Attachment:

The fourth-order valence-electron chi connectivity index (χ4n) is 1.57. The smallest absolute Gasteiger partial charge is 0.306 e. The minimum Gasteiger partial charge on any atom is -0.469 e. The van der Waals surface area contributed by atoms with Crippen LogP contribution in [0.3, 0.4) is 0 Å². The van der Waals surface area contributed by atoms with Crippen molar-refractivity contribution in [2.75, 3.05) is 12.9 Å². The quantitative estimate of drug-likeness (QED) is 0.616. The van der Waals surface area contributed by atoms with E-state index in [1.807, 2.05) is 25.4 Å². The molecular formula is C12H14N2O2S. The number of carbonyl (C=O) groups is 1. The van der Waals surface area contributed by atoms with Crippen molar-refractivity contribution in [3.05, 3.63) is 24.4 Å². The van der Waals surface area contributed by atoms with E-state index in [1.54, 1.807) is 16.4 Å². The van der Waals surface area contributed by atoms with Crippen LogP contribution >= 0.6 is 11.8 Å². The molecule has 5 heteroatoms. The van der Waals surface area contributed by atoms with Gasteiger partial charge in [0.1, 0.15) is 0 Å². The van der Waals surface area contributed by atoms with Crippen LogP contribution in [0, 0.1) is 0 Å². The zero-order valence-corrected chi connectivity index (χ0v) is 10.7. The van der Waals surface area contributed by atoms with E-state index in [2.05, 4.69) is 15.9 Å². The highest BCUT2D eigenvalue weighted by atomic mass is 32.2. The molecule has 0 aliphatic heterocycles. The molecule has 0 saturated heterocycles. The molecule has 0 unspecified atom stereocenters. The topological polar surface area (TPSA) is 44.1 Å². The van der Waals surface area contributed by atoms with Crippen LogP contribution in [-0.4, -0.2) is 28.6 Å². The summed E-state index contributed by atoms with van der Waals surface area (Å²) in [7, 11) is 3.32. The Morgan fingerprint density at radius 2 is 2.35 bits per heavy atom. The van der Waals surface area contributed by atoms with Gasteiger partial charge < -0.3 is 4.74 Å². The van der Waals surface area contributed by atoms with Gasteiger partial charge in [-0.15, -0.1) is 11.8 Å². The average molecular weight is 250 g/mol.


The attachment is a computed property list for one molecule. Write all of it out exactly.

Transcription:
The fourth-order valence-electron chi connectivity index (χ4n) is 1.57. The smallest absolute Gasteiger partial charge is 0.306 e. The minimum Gasteiger partial charge on any atom is -0.469 e. The van der Waals surface area contributed by atoms with Crippen LogP contribution in [0.3, 0.4) is 0 Å². The van der Waals surface area contributed by atoms with Crippen molar-refractivity contribution in [2.75, 3.05) is 12.9 Å². The quantitative estimate of drug-likeness (QED) is 0.616. The van der Waals surface area contributed by atoms with E-state index in [1.807, 2.05) is 25.4 Å². The molecular formula is C12H14N2O2S. The number of carbonyl (C=O) groups is 1. The van der Waals surface area contributed by atoms with Crippen molar-refractivity contribution in [3.05, 3.63) is 24.4 Å². The van der Waals surface area contributed by atoms with E-state index in [1.54, 1.807) is 16.4 Å². The van der Waals surface area contributed by atoms with Crippen LogP contribution >= 0.6 is 11.8 Å². The molecule has 5 heteroatoms. The van der Waals surface area contributed by atoms with Gasteiger partial charge in [0.1, 0.15) is 0 Å². The van der Waals surface area contributed by atoms with Crippen LogP contribution in [0, 0.1) is 0 Å². The zero-order valence-corrected chi connectivity index (χ0v) is 10.7. The van der Waals surface area contributed by atoms with E-state index in [2.05, 4.69) is 15.9 Å². The highest BCUT2D eigenvalue weighted by atomic mass is 32.2. The molecule has 0 aliphatic heterocycles. The molecule has 0 saturated heterocycles. The molecule has 0 unspecified atom stereocenters. The topological polar surface area (TPSA) is 44.1 Å². The van der Waals surface area contributed by atoms with Crippen LogP contribution in [-0.4, -0.2) is 28.6 Å². The summed E-state index contributed by atoms with van der Waals surface area (Å²) in [7, 11) is 3.32. The Morgan fingerprint density at radius 2 is 2.35 bits per heavy atom. The van der Waals surface area contributed by atoms with Gasteiger partial charge < -0.3 is 4.74 Å². The van der Waals surface area contributed by atoms with Gasteiger partial charge in [-0.15, -0.1) is 11.8 Å². The average molecular weight is 250 g/mol.